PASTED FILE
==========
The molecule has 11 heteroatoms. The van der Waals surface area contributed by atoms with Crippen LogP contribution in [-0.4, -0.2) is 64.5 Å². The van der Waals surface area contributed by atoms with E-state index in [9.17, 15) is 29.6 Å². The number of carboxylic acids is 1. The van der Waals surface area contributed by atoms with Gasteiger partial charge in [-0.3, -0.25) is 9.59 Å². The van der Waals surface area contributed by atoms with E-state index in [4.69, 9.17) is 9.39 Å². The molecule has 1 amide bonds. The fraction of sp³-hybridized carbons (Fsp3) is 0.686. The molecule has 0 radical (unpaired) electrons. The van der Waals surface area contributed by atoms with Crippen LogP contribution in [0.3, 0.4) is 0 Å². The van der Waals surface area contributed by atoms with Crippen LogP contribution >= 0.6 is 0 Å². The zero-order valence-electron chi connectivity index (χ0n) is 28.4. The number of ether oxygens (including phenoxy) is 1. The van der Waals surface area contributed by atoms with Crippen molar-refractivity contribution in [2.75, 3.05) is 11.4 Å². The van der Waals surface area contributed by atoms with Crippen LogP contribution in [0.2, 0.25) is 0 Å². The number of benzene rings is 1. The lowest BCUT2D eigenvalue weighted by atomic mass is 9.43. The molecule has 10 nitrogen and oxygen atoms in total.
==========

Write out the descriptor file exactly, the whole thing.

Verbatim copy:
The molecule has 11 heteroatoms. The van der Waals surface area contributed by atoms with Crippen LogP contribution in [-0.4, -0.2) is 64.5 Å². The van der Waals surface area contributed by atoms with E-state index in [9.17, 15) is 29.6 Å². The number of carboxylic acids is 1. The van der Waals surface area contributed by atoms with Gasteiger partial charge in [-0.3, -0.25) is 9.59 Å². The van der Waals surface area contributed by atoms with E-state index in [4.69, 9.17) is 9.39 Å². The molecule has 1 amide bonds. The fraction of sp³-hybridized carbons (Fsp3) is 0.686. The molecule has 0 radical (unpaired) electrons. The van der Waals surface area contributed by atoms with Crippen LogP contribution in [0.3, 0.4) is 0 Å². The van der Waals surface area contributed by atoms with Crippen LogP contribution >= 0.6 is 0 Å². The zero-order valence-electron chi connectivity index (χ0n) is 28.4. The number of ether oxygens (including phenoxy) is 1. The van der Waals surface area contributed by atoms with Crippen molar-refractivity contribution in [2.75, 3.05) is 11.4 Å². The van der Waals surface area contributed by atoms with Crippen LogP contribution in [0.2, 0.25) is 0 Å². The number of benzene rings is 1. The lowest BCUT2D eigenvalue weighted by atomic mass is 9.43. The molecule has 10 nitrogen and oxygen atoms in total.